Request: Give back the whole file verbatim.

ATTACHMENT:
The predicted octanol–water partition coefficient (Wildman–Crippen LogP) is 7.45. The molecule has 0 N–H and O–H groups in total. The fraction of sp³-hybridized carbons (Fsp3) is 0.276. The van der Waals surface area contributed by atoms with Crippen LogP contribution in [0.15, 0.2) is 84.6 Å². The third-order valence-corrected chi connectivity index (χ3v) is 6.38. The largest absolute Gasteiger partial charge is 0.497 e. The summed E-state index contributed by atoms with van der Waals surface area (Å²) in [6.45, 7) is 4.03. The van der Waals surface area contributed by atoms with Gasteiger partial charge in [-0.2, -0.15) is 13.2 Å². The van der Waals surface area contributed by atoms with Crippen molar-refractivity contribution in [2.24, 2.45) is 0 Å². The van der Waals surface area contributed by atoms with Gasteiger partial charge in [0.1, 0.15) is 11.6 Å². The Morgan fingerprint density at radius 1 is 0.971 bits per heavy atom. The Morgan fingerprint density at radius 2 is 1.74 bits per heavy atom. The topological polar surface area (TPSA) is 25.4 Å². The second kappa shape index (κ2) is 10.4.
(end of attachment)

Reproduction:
The predicted octanol–water partition coefficient (Wildman–Crippen LogP) is 7.45. The molecule has 0 N–H and O–H groups in total. The fraction of sp³-hybridized carbons (Fsp3) is 0.276. The van der Waals surface area contributed by atoms with Crippen LogP contribution in [0.15, 0.2) is 84.6 Å². The third-order valence-corrected chi connectivity index (χ3v) is 6.38. The largest absolute Gasteiger partial charge is 0.497 e. The summed E-state index contributed by atoms with van der Waals surface area (Å²) in [6.45, 7) is 4.03. The van der Waals surface area contributed by atoms with Gasteiger partial charge in [-0.2, -0.15) is 13.2 Å². The van der Waals surface area contributed by atoms with Crippen molar-refractivity contribution in [2.24, 2.45) is 0 Å². The van der Waals surface area contributed by atoms with Gasteiger partial charge in [0.1, 0.15) is 11.6 Å². The Morgan fingerprint density at radius 1 is 0.971 bits per heavy atom. The Morgan fingerprint density at radius 2 is 1.74 bits per heavy atom. The topological polar surface area (TPSA) is 25.4 Å². The second kappa shape index (κ2) is 10.4.